Tuesday, May 20, 2014


more real books, please

If I read one more article about how "traditional books" (otherwise known as "books") are dead - or at least languishing unloved on their deathbeds, if not actually yet as extinct as dinosaurs, then very nearly there, truly any day now - well, I don't know what I'll do.  I hereby refuse to link to any of these articles because I do not want to spread this particular gospel.  But I will say that I seem to have been noticing articles such as this for over twenty years now.  I must be getting old and curmudgeonly since at this point I merely harumph and keep coveting and buying and reading actual books.

As I was tidying up my book booth at the local antiques mall last weekend, though, I did overhear two women talking about reading.  One said she liked to come in here and look at the books.  The other laughed and said, "If it doesn't go on a Kindle I don't even look at it anymore!"

Sigh.  So, okay.  Things change.  Whatever.  (I do so hate that word, but, like, oh, my god, whateverrr.)

Since I am a big believer in asking for what I want, in life, I mean really spelling it out and being as specific as possible, just to make things ridiculously easy for Fate, I forthwith offer this brief plea to the gods and goddesses of the written word: 

Dear writers, editors, agents, publishers, booksellers, and other worthy book trade folk,

Please allow me to continue reading actual books.  For the rest of my life.  Please do not replace them all with ephemeral downloadables and/or cloud-based word-filled products which require plastic reading machines which themselves require batteries.  You see, I am so very fond of books as books, and thus I will continue to do my part - more than my part! - to support you and your businesses by spending money on books indefinitely, as well as talking them up whenever possible.  Thank you so much for your attention to this matter.


Your humble servant,


p.s. Please consider extending the life expectancy of the book to include the life spans of my young nieces and nephews, since they love reading real books too.  Or even longer than that.  Perhaps indefinitely?  Whatever works best for you.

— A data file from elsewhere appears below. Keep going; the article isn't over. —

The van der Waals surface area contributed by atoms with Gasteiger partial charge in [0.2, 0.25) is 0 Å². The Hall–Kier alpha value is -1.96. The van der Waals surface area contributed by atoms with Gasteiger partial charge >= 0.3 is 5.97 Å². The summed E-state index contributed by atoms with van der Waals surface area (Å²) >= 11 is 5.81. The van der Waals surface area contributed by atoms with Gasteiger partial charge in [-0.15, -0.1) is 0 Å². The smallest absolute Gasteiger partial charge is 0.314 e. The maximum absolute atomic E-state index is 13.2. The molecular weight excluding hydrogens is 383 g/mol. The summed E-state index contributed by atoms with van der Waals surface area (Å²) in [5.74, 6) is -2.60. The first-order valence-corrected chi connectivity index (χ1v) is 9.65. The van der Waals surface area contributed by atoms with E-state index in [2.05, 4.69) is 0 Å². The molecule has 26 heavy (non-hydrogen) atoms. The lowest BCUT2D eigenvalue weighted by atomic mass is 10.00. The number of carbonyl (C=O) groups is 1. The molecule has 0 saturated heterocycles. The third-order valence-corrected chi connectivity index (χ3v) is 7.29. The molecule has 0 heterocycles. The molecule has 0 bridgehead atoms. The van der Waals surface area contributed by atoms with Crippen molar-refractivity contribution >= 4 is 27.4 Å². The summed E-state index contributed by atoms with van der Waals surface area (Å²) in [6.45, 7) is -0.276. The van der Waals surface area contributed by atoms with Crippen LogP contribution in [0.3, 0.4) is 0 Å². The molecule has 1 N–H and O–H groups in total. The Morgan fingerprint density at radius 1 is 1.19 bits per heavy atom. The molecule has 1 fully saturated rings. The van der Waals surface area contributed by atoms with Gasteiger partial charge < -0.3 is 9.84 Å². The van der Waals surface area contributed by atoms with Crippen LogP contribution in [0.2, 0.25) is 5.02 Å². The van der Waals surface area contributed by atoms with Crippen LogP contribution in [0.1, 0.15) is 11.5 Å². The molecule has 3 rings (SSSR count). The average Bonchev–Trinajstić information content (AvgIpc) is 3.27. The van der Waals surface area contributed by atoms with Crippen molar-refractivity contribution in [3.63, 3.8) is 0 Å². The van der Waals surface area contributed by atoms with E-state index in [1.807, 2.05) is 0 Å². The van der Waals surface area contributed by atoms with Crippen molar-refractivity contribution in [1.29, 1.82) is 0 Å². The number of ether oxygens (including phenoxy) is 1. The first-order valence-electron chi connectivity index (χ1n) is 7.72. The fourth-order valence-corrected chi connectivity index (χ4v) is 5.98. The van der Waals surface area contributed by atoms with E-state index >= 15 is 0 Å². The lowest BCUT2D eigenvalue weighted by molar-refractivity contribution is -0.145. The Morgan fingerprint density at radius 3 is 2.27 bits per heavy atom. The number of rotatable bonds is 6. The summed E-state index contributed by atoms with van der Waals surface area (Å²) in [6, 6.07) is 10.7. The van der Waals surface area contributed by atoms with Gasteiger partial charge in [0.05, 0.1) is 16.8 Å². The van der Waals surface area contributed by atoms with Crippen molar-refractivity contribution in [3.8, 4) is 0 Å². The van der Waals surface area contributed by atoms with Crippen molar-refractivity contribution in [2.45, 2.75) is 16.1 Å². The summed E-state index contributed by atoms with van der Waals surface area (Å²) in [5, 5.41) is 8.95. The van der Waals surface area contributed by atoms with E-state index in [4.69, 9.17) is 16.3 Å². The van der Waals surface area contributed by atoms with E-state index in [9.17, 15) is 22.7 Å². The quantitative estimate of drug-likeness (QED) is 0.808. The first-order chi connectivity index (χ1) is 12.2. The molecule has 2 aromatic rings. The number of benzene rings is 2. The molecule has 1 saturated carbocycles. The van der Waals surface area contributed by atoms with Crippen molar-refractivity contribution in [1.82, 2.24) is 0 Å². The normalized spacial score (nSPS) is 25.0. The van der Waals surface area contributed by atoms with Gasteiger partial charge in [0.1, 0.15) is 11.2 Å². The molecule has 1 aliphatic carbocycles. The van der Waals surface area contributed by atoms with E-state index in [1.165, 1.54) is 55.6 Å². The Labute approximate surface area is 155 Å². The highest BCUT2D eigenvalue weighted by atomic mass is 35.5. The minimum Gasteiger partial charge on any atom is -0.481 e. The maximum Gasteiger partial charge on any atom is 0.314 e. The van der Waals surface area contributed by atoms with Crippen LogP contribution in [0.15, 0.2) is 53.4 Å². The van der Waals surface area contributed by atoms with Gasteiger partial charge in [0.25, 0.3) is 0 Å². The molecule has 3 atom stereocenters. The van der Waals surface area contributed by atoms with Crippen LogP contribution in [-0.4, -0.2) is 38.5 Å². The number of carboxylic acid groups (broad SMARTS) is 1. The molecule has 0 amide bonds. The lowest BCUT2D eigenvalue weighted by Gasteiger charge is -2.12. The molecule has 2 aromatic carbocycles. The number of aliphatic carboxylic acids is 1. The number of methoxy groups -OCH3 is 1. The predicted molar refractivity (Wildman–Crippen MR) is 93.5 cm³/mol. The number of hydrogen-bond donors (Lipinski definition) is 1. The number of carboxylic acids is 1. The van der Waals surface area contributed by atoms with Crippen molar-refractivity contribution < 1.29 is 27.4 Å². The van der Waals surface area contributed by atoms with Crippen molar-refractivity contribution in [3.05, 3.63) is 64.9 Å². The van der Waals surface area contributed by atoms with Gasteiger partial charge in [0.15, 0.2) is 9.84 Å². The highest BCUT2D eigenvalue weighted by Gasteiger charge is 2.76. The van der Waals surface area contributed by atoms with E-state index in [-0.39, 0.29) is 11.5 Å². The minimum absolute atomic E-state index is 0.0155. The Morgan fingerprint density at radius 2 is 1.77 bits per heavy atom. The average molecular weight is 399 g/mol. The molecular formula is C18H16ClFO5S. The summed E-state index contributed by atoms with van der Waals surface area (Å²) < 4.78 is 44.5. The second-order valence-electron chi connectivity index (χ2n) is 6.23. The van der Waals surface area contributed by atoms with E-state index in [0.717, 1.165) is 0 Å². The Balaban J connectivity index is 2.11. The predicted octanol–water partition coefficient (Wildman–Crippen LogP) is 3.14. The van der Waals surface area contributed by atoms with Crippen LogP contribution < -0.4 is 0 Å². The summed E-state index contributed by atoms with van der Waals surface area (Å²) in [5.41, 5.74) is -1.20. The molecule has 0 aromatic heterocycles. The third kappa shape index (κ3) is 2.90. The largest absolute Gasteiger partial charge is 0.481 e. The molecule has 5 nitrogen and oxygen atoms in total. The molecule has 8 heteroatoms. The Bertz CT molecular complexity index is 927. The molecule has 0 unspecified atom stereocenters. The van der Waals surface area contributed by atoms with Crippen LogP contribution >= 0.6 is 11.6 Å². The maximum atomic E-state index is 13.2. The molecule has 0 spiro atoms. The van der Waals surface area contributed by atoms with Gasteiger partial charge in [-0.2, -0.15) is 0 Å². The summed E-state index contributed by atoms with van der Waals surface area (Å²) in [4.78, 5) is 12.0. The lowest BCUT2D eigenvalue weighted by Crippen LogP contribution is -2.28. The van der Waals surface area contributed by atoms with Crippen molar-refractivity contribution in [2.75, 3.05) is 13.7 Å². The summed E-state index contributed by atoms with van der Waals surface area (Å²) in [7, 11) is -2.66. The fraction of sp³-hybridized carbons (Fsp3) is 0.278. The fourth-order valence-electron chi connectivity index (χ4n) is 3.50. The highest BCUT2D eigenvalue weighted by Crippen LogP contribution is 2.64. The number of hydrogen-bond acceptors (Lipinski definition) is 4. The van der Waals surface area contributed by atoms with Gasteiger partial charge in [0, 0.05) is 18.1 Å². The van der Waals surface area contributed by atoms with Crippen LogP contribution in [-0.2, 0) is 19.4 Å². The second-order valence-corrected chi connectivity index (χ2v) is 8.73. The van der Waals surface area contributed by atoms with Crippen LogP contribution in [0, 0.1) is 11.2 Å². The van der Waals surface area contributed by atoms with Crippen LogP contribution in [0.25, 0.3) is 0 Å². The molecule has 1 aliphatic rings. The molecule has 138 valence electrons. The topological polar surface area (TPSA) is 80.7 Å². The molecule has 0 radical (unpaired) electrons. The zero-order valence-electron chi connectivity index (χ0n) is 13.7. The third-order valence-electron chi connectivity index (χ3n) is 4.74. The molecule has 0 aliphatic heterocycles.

p.p.s. Please cc to hawkers of digital devices - you know who - particularly those intent on putting "heritage publishers" (otherwise known as "publishers") out of business.

Disclaimer:  if someone reading this happens to have a Kindle or a Nook or what-have-you, all well and good.  I have friends who love and use them often and we remain friends.  I would never disparage anyone who thinks they are useful and handy and fun.  But please, book gods and goddesses, don't take away real books forever.  They are fine just as they are.  Really.  Room enough, and market share enough, for everyone. 

Now that that's out of the way, let's talk about my latest acquisition, mentioned briefly in the last post: Ronald Blythe's collection of short essays, Village Hours (Canterbury Press 2012). A lovely little hardcover, a pleasure to hold, with a fittingly rural John Nash painting on the dust jacket.

I've been reading his series of Church Times essays for several years now, and while the very first printed collection of them, Word from Wormingford (reprinted by Canterbury - get this edition, which is printed on much better paper than the original edition), retains a special place in my heart for its high level of delight-inducement, I want to say that his writing does seem to get better and better as he ages.  He is in his early 90s now, and the essays range so widely in subject, but are all based on the parish year and turning of the seasons, and are all redolent, evocative, and clear-seeing. Each paragraph contains multitudes (p.72):